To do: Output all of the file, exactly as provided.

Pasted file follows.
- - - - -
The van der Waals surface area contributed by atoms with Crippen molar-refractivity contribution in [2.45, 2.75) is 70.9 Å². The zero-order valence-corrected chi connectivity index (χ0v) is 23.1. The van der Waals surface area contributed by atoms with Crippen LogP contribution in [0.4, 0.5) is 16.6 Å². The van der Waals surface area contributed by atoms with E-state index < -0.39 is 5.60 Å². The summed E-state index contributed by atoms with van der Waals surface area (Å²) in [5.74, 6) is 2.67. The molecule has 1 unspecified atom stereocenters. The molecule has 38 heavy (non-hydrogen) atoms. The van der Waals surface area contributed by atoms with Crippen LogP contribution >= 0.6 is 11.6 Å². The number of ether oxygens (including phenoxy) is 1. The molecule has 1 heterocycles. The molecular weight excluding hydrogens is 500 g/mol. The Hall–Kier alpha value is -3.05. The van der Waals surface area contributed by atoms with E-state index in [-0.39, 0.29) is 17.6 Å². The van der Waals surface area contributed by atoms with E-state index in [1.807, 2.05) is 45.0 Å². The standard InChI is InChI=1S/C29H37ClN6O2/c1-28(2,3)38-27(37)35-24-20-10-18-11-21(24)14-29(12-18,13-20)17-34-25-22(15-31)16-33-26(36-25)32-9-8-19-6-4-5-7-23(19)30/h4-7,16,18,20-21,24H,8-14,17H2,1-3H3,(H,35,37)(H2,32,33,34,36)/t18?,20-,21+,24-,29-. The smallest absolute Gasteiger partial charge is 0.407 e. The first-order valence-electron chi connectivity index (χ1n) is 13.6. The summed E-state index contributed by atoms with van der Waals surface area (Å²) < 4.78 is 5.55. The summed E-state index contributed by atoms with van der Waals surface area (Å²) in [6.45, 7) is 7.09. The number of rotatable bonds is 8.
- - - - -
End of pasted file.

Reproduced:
The van der Waals surface area contributed by atoms with Crippen molar-refractivity contribution in [2.45, 2.75) is 70.9 Å². The zero-order valence-corrected chi connectivity index (χ0v) is 23.1. The van der Waals surface area contributed by atoms with Crippen LogP contribution in [0.4, 0.5) is 16.6 Å². The van der Waals surface area contributed by atoms with E-state index < -0.39 is 5.60 Å². The summed E-state index contributed by atoms with van der Waals surface area (Å²) in [5.74, 6) is 2.67. The molecule has 1 unspecified atom stereocenters. The molecule has 38 heavy (non-hydrogen) atoms. The van der Waals surface area contributed by atoms with Crippen LogP contribution >= 0.6 is 11.6 Å². The number of ether oxygens (including phenoxy) is 1. The molecule has 1 heterocycles. The molecular weight excluding hydrogens is 500 g/mol. The Hall–Kier alpha value is -3.05. The van der Waals surface area contributed by atoms with E-state index in [-0.39, 0.29) is 17.6 Å². The van der Waals surface area contributed by atoms with E-state index in [1.807, 2.05) is 45.0 Å². The standard InChI is InChI=1S/C29H37ClN6O2/c1-28(2,3)38-27(37)35-24-20-10-18-11-21(24)14-29(12-18,13-20)17-34-25-22(15-31)16-33-26(36-25)32-9-8-19-6-4-5-7-23(19)30/h4-7,16,18,20-21,24H,8-14,17H2,1-3H3,(H,35,37)(H2,32,33,34,36)/t18?,20-,21+,24-,29-. The smallest absolute Gasteiger partial charge is 0.407 e. The first-order valence-electron chi connectivity index (χ1n) is 13.6. The summed E-state index contributed by atoms with van der Waals surface area (Å²) < 4.78 is 5.55. The summed E-state index contributed by atoms with van der Waals surface area (Å²) in [6.45, 7) is 7.09. The number of rotatable bonds is 8.